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    If free will does not exist, then truth cannot exist. If we do not freely choose our words/thoughts and they are merely the by-products of psychological/biological/chemical/sociological forces, then the things we say were not of our choosing - and those words/thoughts were merely "fed" to us by our influences. That means that every post here isn't really our opinions per se but rather our responses to these influencing factors. How can truth come out of those mindless influences?
    "I believe in Christianity as I believe that the sun has risen, not only because I see it, but because by it I see everything else." - C.S. Lewis

  13. #13
    Whosie Whatsie? Ser Nevarc's Avatar
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    Quote Originally Posted by Redzeppelin View Post
    If free will does not exist, then truth cannot exist. If we do not freely choose our words/thoughts and they are merely the by-products of psychological/biological/chemical/sociological forces, then the things we say were not of our choosing - and those words/thoughts were merely "fed" to us by our influences. That means that every post here isn't really our opinions per se but rather our responses to these influencing factors. How can truth come out of those mindless influences?
    Yea you're picking up on the major issue. That's why, despite that fact that empirically we're fairly sure free will is an illusion, it is not held as fact by large groups of people. It is tramped out by the fear of the inevitable consequences--that personal responsibility, perhaps, ceases to exist?

    But I'm not sure what you mean by "truth" not existing. Can you clarify or expand on that?

  14. #14
    confidentially pleased cacian's Avatar
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    Quote Originally Posted by Cioran View Post
    There is a huge literature on it dating back a couple of thousands years. You could read it.

    There is fatalism. There is determinism. There is Aristotle's Sea Battle argument. There is libertarian free will. There is compatiblist free will. There is Frankfurtian free will. We have arguments to causal, logical, epistemic and relativistic determinism. We have the Libett (sp?) experiments of the 1980s that gave the first empirical demonstration that free will may be limited if it exists at all. And so on.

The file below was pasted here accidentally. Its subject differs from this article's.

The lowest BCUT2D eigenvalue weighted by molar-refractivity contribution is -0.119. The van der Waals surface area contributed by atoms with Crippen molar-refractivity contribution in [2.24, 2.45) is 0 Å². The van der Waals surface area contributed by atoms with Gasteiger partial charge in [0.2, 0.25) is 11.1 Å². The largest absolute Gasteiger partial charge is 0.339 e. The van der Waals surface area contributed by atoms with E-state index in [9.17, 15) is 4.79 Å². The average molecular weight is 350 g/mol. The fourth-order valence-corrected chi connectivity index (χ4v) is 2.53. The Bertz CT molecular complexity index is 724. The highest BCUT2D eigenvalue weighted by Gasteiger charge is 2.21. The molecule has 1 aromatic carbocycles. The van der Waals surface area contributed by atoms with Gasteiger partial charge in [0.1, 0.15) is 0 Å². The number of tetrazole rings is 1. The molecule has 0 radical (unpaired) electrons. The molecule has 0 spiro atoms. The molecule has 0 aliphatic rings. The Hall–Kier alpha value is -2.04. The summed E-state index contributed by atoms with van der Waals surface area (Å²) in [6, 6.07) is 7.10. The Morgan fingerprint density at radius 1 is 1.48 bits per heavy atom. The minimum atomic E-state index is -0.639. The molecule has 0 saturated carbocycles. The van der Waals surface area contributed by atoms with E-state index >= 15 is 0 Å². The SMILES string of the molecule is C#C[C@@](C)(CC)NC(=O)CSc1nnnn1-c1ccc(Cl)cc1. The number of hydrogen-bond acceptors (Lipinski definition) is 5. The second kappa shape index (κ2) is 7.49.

Get reading!
    Wow a revolutionary thesis on free will is in order.
    it may never try
    but when it does it sigh
    it is just that
    good
    it fly

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    Most of what I've read on free will seems more interested in defining the term than explaining the common, non-philosophical understanding of it which I would say is that of libertarian free will.

    I have never seen any good argument for libertarian free will, at least not one which doesn't rely on some hypothetical unknown. Sure, we might have freedom, if transcendental idealism is true and our motives originate in the noumenon..or maybe there is some quantum occurrence at some place in our brains...who knows? But I don't see why it is necessary to invent these possibilities. People will say 'I know I have free will..I can feel it'. But what would it feel like if you didn't have free will? How would it feel different? Determinism doesn't mean that we don't have to make choices (unfortunately, perhaps). It's just that the choices we make are the ones we would have made anyway. Determinism is not the same as fatalism. Only an omniscient god can afford to be a fatalist.

    Most scientifically informed philosophers seem to accept determinism even if they won't admit it. The question they seem to be asking is to what extent determinism absolves us from responsibility. I think it comes down to how you define the 'self'. As Daniel Dennett has said - if you make yourself really small you can externalise just about everything. Of course this also means that you can make yourself really large and take responsibility for your unconscious, your genes..whatever you want. The idea of 'self' is a convenient fiction. This is not a controversial idea. As with free will, anybody wanting to pin down exactly what a 'self' is has to invoke some kind of mystery.